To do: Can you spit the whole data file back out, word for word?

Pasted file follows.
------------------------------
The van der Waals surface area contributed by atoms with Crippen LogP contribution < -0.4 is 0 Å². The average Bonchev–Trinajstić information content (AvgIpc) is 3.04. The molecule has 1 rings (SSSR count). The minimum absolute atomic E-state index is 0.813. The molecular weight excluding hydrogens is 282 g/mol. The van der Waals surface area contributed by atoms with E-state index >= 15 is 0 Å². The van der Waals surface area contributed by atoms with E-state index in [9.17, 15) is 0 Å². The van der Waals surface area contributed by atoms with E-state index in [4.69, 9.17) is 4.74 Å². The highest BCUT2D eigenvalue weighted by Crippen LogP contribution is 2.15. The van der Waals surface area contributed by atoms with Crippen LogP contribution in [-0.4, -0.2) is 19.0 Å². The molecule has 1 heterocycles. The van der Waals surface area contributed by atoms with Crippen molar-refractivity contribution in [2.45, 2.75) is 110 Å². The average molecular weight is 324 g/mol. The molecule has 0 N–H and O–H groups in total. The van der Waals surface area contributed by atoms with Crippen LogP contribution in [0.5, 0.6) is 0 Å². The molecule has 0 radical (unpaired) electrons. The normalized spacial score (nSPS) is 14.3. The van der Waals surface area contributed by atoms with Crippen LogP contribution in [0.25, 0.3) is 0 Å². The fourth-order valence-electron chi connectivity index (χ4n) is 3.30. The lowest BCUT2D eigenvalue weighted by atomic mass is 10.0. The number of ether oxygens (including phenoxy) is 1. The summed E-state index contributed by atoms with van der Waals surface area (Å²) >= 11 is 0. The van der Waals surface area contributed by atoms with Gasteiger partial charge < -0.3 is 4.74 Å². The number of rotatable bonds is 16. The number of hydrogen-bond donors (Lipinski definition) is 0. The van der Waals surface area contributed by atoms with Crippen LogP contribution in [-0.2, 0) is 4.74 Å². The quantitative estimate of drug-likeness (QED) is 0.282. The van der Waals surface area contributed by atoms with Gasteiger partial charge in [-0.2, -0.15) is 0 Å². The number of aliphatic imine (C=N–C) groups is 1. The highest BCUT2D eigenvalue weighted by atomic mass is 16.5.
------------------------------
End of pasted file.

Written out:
The van der Waals surface area contributed by atoms with Crippen LogP contribution < -0.4 is 0 Å². The average Bonchev–Trinajstić information content (AvgIpc) is 3.04. The molecule has 1 rings (SSSR count). The minimum absolute atomic E-state index is 0.813. The molecular weight excluding hydrogens is 282 g/mol. The van der Waals surface area contributed by atoms with E-state index >= 15 is 0 Å². The van der Waals surface area contributed by atoms with E-state index in [9.17, 15) is 0 Å². The van der Waals surface area contributed by atoms with E-state index in [4.69, 9.17) is 4.74 Å². The highest BCUT2D eigenvalue weighted by Crippen LogP contribution is 2.15. The van der Waals surface area contributed by atoms with Crippen LogP contribution in [-0.4, -0.2) is 19.0 Å². The molecule has 1 heterocycles. The van der Waals surface area contributed by atoms with Crippen molar-refractivity contribution in [2.45, 2.75) is 110 Å². The average molecular weight is 324 g/mol. The molecule has 0 N–H and O–H groups in total. The van der Waals surface area contributed by atoms with Crippen LogP contribution in [0.5, 0.6) is 0 Å². The molecule has 0 radical (unpaired) electrons. The normalized spacial score (nSPS) is 14.3. The van der Waals surface area contributed by atoms with Crippen LogP contribution in [0.25, 0.3) is 0 Å². The fourth-order valence-electron chi connectivity index (χ4n) is 3.30. The lowest BCUT2D eigenvalue weighted by atomic mass is 10.0. The number of ether oxygens (including phenoxy) is 1. The summed E-state index contributed by atoms with van der Waals surface area (Å²) >= 11 is 0. The van der Waals surface area contributed by atoms with Gasteiger partial charge < -0.3 is 4.74 Å². The number of rotatable bonds is 16. The number of hydrogen-bond donors (Lipinski definition) is 0. The van der Waals surface area contributed by atoms with Crippen LogP contribution in [-0.2, 0) is 4.74 Å². The quantitative estimate of drug-likeness (QED) is 0.282. The van der Waals surface area contributed by atoms with Gasteiger partial charge in [-0.2, -0.15) is 0 Å². The number of aliphatic imine (C=N–C) groups is 1. The highest BCUT2D eigenvalue weighted by atomic mass is 16.5.